Tag Archives: church

Reflecting on The Amazing Technicolour Pyjama Therapy by Emily Ackerman

So, after my review of The Amazing Technicolour Pyjama Therepy, I thought I’d share a few things that have made me think – after all, such a book is only any use if it changes something in you.

Perhaps some of these things are issues I should have ‘dealt with’ by now.  But grief and loss are like an onion, there are many many layers.  Just when you come to terms with one aspect, another is uncovered and needs facing.  The length of the situation also means strategies that have worked, no longer do, or things you had worked through need taking out and looking at again as time gives them a different hue.

There is much in this book that is thought provoking and challenging, these are some of the ones that hit me where I’m at, some of which I tweeted the quotes from.

“Look on managing your illness as useful work” (p25) That is all I can manage, however different I might like it to be – and that has to be OK.  Somehow, I have to find a way to be me, this new, alien, different me, outside of my role – whichever role that is.  What I can do now is different to what I could do.

That brings a huge sense of loss, and can go on doing so as those losses are re-enforced, or newly discovered for the first time.  I think new losses will be realised as life with chronic illness goes on, but when we come to them the loss has to be faced, stared straight in the eye, acknowledged and dealt with.  That doesn’t necessarily meant that you ‘get over’ it, but you have to find a way of living with, or else the pain becomes crippling – and were back to the Pile Under the Carpet again!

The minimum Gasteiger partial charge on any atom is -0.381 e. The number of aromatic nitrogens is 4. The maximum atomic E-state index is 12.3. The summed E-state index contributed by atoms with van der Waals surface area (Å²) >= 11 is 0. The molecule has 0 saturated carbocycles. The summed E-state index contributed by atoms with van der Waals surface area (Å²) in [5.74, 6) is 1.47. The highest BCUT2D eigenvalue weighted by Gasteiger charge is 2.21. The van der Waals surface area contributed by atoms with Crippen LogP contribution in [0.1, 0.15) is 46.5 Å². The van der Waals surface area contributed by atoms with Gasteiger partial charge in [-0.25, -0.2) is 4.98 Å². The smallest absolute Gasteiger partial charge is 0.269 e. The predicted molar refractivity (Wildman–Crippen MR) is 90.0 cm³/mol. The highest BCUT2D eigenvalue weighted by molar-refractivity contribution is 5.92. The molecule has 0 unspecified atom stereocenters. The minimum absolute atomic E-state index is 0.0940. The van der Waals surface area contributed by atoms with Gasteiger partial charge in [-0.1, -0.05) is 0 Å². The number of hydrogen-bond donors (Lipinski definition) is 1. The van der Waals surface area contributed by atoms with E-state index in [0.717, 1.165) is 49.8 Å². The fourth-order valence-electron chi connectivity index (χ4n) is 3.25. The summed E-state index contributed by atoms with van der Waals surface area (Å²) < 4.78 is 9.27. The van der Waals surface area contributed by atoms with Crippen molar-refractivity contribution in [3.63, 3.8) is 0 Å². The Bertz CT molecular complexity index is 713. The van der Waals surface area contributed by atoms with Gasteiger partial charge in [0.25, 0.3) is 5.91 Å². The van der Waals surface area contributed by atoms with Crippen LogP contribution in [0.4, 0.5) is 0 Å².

Life, reality, what I can and can’t do are very different; they look and feel so far from where I once was – a life I was quite happy with.  Somehow, this life has to become as useful and pleasurable.

So, I know I only function well for 30-45 minutes, beyond that I’m gone.  I know I’m better in the mornings, I don’t do afternoons at all (I sleep for a good couple of hours and if I don’t it’s not good) and I’m not much better in the mornings.  SO I deal in small chunks and I do it early.  What isn’t done by 11ish will not get done that day.  That is what I have learnt in being an expert on me 🙂

(Oh and try telling the DWP that managing your illness is a full-time job!!)

“love and forgiveness is costly because it means letting go of my version of the past” (p95) for most of us our past was precious.  We were having a whale of a time until chronic illness struck.  Being chronically ill is not generally a reaction to being miserable, or a pleasant escape from a life we were hating.

So, chronic illness brings up many emotions: guilt, anger, resentment, self-pity, bitterness, loss of confidence, frustration and fear are mentioned in the book.  Yup! And some…

But those emotions can easily become misdirected.  So much is lost, but am I blaming the wrong person?  Invisible illness brings with it a whole new set of possible misunderstandings – but they’re not necessarily anyone’s fault.  Calm explanation may be better than exploding – but that was never my strong point 😉

I need to take time to stare those losses in the face, acknowledge them, feel the pain; from then a new foundation can be built – not on the past, but the future.

“God is always on the move and he wants us to come too” (p117) has to speak in to that.  Whatever I have lost, there is a tomorrow.  Maybe not the one I envisaged or might have chosen, but one that God is in nonetheless – and he is still going to be working in and through me there.